I’ve just finished building and deploying this website. It uses jekyll to render the content, and the content author uses git to push the changes up to the hosting machine. From there, a nice little chain of programs arranges for the site to be rebuilt on the server and made live:
D. J. Bernstein’s daemontools supervises an instance of
amqp-consume, which connects to a queue bound to the exchange the
post-receivehook delivers into, and whenever a message is received, invokes a shell-script. The command-line for invoking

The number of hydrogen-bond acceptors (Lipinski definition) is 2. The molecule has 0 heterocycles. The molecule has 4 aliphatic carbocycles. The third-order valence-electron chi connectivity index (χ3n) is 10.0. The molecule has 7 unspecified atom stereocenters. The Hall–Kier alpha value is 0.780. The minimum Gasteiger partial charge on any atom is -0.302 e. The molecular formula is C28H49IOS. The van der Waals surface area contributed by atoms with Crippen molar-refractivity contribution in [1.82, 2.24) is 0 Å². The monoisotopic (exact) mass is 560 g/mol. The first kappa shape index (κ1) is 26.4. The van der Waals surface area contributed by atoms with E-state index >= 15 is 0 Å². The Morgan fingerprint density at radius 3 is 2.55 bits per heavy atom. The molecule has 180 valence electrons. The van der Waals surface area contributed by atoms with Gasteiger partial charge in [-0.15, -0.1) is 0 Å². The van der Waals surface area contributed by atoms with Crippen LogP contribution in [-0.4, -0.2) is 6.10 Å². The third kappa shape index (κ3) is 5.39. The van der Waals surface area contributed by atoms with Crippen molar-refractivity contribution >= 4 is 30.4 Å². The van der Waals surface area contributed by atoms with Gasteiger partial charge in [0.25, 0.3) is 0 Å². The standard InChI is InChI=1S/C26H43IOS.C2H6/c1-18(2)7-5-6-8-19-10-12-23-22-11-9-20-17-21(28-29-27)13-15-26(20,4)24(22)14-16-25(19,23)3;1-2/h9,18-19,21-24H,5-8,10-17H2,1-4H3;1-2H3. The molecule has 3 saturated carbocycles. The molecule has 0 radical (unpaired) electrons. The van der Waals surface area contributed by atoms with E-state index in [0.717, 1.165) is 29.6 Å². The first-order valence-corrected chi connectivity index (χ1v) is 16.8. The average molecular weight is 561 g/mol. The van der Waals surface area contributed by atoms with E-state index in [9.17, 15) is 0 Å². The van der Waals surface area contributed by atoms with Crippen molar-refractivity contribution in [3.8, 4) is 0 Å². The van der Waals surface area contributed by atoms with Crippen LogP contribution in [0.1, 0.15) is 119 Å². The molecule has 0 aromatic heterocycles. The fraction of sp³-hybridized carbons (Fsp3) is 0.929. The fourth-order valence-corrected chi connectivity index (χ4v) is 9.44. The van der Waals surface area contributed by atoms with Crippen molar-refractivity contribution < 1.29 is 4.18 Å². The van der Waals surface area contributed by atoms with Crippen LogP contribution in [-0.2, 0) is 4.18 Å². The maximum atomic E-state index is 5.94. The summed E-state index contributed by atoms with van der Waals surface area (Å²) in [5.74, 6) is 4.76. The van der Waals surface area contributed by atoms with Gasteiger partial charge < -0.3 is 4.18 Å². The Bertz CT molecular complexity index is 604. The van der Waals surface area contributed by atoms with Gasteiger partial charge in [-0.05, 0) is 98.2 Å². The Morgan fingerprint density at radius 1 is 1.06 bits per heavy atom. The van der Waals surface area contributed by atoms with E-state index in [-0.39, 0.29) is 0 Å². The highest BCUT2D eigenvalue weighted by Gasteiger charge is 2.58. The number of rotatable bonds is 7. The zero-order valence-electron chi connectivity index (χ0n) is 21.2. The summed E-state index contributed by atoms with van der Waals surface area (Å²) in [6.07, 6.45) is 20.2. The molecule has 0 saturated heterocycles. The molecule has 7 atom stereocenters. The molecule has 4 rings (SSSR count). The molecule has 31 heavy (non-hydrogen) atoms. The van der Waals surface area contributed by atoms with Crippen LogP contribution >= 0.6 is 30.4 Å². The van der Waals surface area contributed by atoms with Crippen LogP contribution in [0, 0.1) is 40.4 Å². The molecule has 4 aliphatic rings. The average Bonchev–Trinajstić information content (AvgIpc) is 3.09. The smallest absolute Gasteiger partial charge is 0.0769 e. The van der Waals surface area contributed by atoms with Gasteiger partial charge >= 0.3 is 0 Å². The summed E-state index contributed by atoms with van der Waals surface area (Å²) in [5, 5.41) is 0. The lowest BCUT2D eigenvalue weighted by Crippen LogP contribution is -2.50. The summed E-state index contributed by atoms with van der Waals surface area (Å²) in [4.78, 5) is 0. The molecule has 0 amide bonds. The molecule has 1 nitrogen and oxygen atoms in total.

amqp-consume \ -s localhost \ --username=... --password=... \ -e exchangename \ -A \ /path/to/rebuild-website-script
The shell-script invoked for every message from RabbitMQ checks out a fresh copy of the website, compiles it, and deploys the resulting static HTML into the correct location on the file system for Apache to pick up.
I’m also monitoring the RabbitMQ exchange using the rabbitmq-xmpp plugin talking to my desktop XMPP client, Adium, so whenever anyone does a
git push, I get a message appearing in my IM client from
firstname.lastname@example.org me know a new version of the site has just gone live.